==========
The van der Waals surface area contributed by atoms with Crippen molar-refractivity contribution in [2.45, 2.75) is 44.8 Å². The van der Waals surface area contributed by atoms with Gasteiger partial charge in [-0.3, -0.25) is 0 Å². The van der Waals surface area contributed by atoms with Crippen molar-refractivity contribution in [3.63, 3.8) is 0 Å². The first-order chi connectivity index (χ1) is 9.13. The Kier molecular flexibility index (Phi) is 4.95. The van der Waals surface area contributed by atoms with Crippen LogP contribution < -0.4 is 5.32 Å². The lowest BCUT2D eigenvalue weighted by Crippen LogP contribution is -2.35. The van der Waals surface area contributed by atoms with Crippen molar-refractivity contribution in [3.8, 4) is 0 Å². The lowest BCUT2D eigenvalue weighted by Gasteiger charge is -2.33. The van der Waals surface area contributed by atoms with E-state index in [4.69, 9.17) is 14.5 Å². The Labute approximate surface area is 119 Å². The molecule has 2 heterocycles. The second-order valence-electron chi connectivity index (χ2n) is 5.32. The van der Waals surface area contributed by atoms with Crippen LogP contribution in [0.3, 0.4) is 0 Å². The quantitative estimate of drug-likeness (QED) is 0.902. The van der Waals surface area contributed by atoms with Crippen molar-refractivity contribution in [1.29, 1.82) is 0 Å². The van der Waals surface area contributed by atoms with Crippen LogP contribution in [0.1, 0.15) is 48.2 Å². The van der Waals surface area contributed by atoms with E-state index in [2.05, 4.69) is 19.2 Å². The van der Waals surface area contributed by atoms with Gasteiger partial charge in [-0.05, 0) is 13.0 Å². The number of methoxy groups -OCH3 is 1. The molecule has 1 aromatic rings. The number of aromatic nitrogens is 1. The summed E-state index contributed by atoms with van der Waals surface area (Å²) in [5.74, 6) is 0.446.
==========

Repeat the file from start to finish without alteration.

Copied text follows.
The van der Waals surface area contributed by atoms with Crippen molar-refractivity contribution in [2.45, 2.75) is 44.8 Å². The van der Waals surface area contributed by atoms with Gasteiger partial charge in [-0.3, -0.25) is 0 Å². The van der Waals surface area contributed by atoms with Crippen molar-refractivity contribution in [3.63, 3.8) is 0 Å². The first-order chi connectivity index (χ1) is 9.13. The Kier molecular flexibility index (Phi) is 4.95. The van der Waals surface area contributed by atoms with Crippen LogP contribution < -0.4 is 5.32 Å². The lowest BCUT2D eigenvalue weighted by Crippen LogP contribution is -2.35. The van der Waals surface area contributed by atoms with Crippen molar-refractivity contribution in [3.8, 4) is 0 Å². The lowest BCUT2D eigenvalue weighted by Gasteiger charge is -2.33. The van der Waals surface area contributed by atoms with E-state index in [4.69, 9.17) is 14.5 Å². The Labute approximate surface area is 119 Å². The molecule has 2 heterocycles. The second-order valence-electron chi connectivity index (χ2n) is 5.32. The van der Waals surface area contributed by atoms with Crippen LogP contribution in [0.3, 0.4) is 0 Å². The quantitative estimate of drug-likeness (QED) is 0.902. The van der Waals surface area contributed by atoms with Crippen molar-refractivity contribution in [1.29, 1.82) is 0 Å². The van der Waals surface area contributed by atoms with Crippen LogP contribution in [0.1, 0.15) is 48.2 Å². The van der Waals surface area contributed by atoms with E-state index in [2.05, 4.69) is 19.2 Å². The van der Waals surface area contributed by atoms with Gasteiger partial charge in [-0.05, 0) is 13.0 Å². The number of methoxy groups -OCH3 is 1. The molecule has 1 aromatic rings. The number of aromatic nitrogens is 1. The summed E-state index contributed by atoms with van der Waals surface area (Å²) in [5.74, 6) is 0.446.